When fairness, transparency, respect, and trust are key to human relationships, shouldn’t the same be true for the working of organizations? Why don’t these principles govern people’s interface with corporations and other organizations?
The answer usually lies in financial considerations. Most data breaches point to the stark reality that the actions of companies are driven by the bottom line, and at some point, everything becomes fair in war and business. A company may argue that it exists to create and maximize wealth for its shareholders, and the ends justify the means. There may be exceptions, where the original intent was noble, but errors of omission and commission created poor data practices.
The last few years have seen an explosive jump in analytics capabilities, artificial intelligence, natural language, and machine learning. Data sets, which were rather innocuous, are being used to draw significant inferences about people, assess their preferences, political inclinations, and a lot more. These are being used for targeted campaigns — be it for selling/marketing or influencing voting decisions. The currently raging controversy about the use of such analytics (from data gathered through social media) to influence elections is for everyone to see. The realm of possibilities (of analysis and drawing inference) has expanded so much that one feels that organizations have started to control people’s minds.
Any argument organizations put forth saying that if data subjects are careful, they have full control over their data, is plain nonsense. Normal human beings have limited capacity to handle information, and when they are flooded with complex and lengthy disclaimers, policies and notices, they are left confused and overwhelmed. In such a situation, people tend to go by the reputation of an organization (name, brand image, size, global spread, familiarity etc.), with a belief in universal principles of trust, respect, fairness, transparency, and truthfulness. There is also an implicit assumption that such an organization will treat their personal information with extra care.
If an organization gathers information about an individual, various articles of GDPR bestow certain rights on the data subject, such as the rights of access, rectification, erasure etc.; and places some constraints on organizations, such as restrictions on processing/ sharing with others, retaining beyond a certain period. But the approach an organization takes to abide by the law depends on its values and culture. A policy driven by a compliance and legalities oriented mindset is more prone to exploiting loopholes when there are financial pressures. A rulebook approach to ethics is manipulated deviously in times and situations of ambiguity and doubt.
It is also hard to believe that leaks, misuses, and abuses of data are the work of a handful of individuals, and these are isolated incidents in an organization. The values and culture of an organization play an important role here. If the management has been emphasizing and exemplifying ethical behavior consistently, such instances are unlikely to happen. This organizational approach and mindset — valuing mutual trust, transparency, greater disclosures when in doubt, respecting all stakeholders — are a result of deeply-held values and consistent behaviors and actions over a long period. If the management wavers in its commitment even a bit, employees may see leeways.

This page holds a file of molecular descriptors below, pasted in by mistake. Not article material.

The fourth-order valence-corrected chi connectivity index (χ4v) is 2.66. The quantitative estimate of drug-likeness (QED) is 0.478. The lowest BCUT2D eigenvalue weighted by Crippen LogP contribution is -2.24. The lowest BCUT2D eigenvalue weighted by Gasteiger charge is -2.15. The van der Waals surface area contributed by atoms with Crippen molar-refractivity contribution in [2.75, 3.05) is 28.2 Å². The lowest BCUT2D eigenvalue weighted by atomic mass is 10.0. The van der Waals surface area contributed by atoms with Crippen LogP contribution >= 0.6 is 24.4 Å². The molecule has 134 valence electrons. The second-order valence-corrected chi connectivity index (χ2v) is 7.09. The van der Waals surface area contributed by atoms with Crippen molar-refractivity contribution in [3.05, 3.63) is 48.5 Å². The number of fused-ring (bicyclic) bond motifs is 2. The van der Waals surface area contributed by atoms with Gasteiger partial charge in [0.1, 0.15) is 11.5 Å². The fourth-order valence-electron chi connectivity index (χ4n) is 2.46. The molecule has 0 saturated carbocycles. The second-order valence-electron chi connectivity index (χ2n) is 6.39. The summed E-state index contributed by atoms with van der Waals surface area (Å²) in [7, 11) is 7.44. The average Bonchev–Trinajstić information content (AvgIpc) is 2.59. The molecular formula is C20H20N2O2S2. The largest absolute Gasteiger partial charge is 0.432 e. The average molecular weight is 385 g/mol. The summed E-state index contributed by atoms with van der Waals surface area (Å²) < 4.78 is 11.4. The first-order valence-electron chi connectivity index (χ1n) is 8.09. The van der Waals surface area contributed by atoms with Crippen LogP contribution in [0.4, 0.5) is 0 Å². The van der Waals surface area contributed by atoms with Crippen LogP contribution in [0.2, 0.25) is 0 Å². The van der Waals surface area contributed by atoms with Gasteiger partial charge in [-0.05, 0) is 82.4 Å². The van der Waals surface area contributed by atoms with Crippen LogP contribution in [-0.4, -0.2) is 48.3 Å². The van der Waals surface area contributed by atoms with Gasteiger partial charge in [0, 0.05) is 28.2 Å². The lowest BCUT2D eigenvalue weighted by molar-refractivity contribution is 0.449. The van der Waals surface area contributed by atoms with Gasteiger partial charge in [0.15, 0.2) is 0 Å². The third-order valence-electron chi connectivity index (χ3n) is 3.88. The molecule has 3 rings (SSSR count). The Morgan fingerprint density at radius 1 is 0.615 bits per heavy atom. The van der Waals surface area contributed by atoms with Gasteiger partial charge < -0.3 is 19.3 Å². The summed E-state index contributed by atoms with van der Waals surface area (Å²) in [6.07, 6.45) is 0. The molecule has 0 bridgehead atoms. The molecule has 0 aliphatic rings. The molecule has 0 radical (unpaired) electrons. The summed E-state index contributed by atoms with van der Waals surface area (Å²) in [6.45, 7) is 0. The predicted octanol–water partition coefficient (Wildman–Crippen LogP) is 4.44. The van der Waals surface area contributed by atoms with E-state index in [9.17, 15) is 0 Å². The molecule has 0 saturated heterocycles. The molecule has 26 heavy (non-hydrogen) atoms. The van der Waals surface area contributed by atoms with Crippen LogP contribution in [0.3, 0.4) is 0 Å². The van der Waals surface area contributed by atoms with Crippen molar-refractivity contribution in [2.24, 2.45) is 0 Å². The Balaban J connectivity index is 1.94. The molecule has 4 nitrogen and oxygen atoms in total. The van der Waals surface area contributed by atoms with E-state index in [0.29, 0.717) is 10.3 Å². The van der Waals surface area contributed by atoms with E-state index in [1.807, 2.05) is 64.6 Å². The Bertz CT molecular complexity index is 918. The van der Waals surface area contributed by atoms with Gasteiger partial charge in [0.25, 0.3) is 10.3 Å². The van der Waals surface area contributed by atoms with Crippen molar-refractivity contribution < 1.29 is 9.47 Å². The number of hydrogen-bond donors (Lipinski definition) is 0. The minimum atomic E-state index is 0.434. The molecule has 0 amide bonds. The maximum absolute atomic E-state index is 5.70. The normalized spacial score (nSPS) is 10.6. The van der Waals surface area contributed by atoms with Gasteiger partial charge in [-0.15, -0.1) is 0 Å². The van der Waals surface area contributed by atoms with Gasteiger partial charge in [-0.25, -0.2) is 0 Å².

Today, many large corporations hold a hugely dominant position in society. They have an additional responsibility. Not only does their behavior need to be exemplary, but they also need to educate data subjects who are at various levels of maturity. In addition, the default option for them (and other organizations) should be to ensure the highest privacy settings in a digital world. Often, these players have enhanced their market position through acquisitions with the primary motive of getting the enormous data the target company had. They have to be cognizant of the fact that data subjects are not a stakeholder in such acquisitions. Transparency and adequate disclosures in such scenarios will help the eco-system.
The fact that an organization will have data of its employees and customers is almost inevitable. How the organization processes — collects, uses, secures, retains, shares — the data is strongly linked to the ethics and values the organization practices.
For a just data world, the guiding principles for organizational performance have to be (in that order):
- Responsible management
- Trust, transparency, fairness, inclusiveness ingrained in organization values
- Concern for all stakeholders (including data subjects), society and the environment
- A strong sense of accountability for its (and its each individual’s) actions and outcomes
- Using ethics and compliance (to universal ethical principles and not just laws) as key differentiators
- Financial parameters and market share
I strongly believe that if the first five are taken care of, the last one will follow.
Data science is being used, and has tremendous scope, to provide solutions to many vexing problems faced by humankind, such as in agriculture, transportation, healthcare, environment, and education. Nobody would want the immense potential of data science to be thwarted by the actions of individuals or organizations who disregard basic human values. To make the best of data, we must apply the same ethical principles we value in dealing with our fellow humans to the relationship between organizations and data subjects.
The views expressed in this article are his personal views.
Image Credits: Politico Europe